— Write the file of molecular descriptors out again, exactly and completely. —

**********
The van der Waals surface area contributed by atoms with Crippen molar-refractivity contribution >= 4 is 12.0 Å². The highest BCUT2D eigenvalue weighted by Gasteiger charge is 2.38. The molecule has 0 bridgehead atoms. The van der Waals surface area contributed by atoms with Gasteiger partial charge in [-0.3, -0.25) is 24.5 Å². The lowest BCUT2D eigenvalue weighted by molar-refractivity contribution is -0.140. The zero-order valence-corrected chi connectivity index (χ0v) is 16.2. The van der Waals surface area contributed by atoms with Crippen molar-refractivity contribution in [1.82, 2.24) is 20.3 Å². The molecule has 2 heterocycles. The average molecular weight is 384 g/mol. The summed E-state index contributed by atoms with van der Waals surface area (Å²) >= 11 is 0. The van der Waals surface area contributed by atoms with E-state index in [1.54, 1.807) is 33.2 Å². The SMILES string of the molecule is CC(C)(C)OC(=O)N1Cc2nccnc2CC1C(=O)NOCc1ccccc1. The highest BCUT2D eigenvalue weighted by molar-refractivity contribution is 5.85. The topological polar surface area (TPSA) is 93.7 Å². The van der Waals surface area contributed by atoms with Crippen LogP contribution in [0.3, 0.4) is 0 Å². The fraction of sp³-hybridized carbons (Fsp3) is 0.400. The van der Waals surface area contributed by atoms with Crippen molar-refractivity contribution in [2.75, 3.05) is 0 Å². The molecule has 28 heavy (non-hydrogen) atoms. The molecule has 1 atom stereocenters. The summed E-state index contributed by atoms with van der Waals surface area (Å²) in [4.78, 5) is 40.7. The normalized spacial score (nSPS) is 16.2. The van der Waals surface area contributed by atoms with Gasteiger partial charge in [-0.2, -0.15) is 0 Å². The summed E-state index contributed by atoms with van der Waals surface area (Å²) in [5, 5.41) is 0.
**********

The van der Waals surface area contributed by atoms with Crippen molar-refractivity contribution >= 4 is 12.0 Å². The highest BCUT2D eigenvalue weighted by Gasteiger charge is 2.38. The molecule has 0 bridgehead atoms. The van der Waals surface area contributed by atoms with Gasteiger partial charge in [-0.3, -0.25) is 24.5 Å². The lowest BCUT2D eigenvalue weighted by molar-refractivity contribution is -0.140. The zero-order valence-corrected chi connectivity index (χ0v) is 16.2. The van der Waals surface area contributed by atoms with Crippen molar-refractivity contribution in [1.82, 2.24) is 20.3 Å². The molecule has 2 heterocycles. The average molecular weight is 384 g/mol. The summed E-state index contributed by atoms with van der Waals surface area (Å²) >= 11 is 0. The van der Waals surface area contributed by atoms with E-state index in [1.54, 1.807) is 33.2 Å². The SMILES string of the molecule is CC(C)(C)OC(=O)N1Cc2nccnc2CC1C(=O)NOCc1ccccc1. The highest BCUT2D eigenvalue weighted by molar-refractivity contribution is 5.85. The topological polar surface area (TPSA) is 93.7 Å². The van der Waals surface area contributed by atoms with Crippen LogP contribution in [0.3, 0.4) is 0 Å². The fraction of sp³-hybridized carbons (Fsp3) is 0.400. The van der Waals surface area contributed by atoms with Crippen molar-refractivity contribution in [2.75, 3.05) is 0 Å². The molecule has 28 heavy (non-hydrogen) atoms. The molecule has 1 atom stereocenters. The summed E-state index contributed by atoms with van der Waals surface area (Å²) in [4.78, 5) is 40.7. The normalized spacial score (nSPS) is 16.2. The van der Waals surface area contributed by atoms with Gasteiger partial charge in [-0.2, -0.15) is 0 Å². The summed E-state index contributed by atoms with van der Waals surface area (Å²) in [5, 5.41) is 0.